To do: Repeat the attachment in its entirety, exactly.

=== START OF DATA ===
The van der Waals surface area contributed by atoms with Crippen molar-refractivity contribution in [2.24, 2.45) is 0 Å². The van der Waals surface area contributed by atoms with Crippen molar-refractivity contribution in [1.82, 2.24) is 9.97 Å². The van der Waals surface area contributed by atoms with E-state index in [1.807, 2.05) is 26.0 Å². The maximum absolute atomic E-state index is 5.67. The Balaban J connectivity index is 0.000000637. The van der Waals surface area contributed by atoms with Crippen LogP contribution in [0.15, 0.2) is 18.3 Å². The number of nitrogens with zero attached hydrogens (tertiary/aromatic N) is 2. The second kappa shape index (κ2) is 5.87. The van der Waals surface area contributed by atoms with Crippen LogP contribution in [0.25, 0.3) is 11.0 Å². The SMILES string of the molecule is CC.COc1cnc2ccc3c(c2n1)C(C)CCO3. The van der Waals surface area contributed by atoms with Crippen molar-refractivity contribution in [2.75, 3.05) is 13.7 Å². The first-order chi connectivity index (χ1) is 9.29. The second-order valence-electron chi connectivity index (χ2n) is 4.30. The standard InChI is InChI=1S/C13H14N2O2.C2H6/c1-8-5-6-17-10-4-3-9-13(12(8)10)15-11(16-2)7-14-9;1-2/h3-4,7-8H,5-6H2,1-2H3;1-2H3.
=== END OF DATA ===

The van der Waals surface area contributed by atoms with Crippen molar-refractivity contribution in [2.24, 2.45) is 0 Å². The van der Waals surface area contributed by atoms with Crippen molar-refractivity contribution in [1.82, 2.24) is 9.97 Å². The van der Waals surface area contributed by atoms with E-state index in [1.807, 2.05) is 26.0 Å². The maximum absolute atomic E-state index is 5.67. The Balaban J connectivity index is 0.000000637. The van der Waals surface area contributed by atoms with Crippen LogP contribution in [0.15, 0.2) is 18.3 Å². The number of nitrogens with zero attached hydrogens (tertiary/aromatic N) is 2. The second kappa shape index (κ2) is 5.87. The van der Waals surface area contributed by atoms with Crippen LogP contribution in [0.25, 0.3) is 11.0 Å². The SMILES string of the molecule is CC.COc1cnc2ccc3c(c2n1)C(C)CCO3. The van der Waals surface area contributed by atoms with Crippen molar-refractivity contribution in [2.75, 3.05) is 13.7 Å². The first-order chi connectivity index (χ1) is 9.29. The second-order valence-electron chi connectivity index (χ2n) is 4.30. The standard InChI is InChI=1S/C13H14N2O2.C2H6/c1-8-5-6-17-10-4-3-9-13(12(8)10)15-11(16-2)7-14-9;1-2/h3-4,7-8H,5-6H2,1-2H3;1-2H3.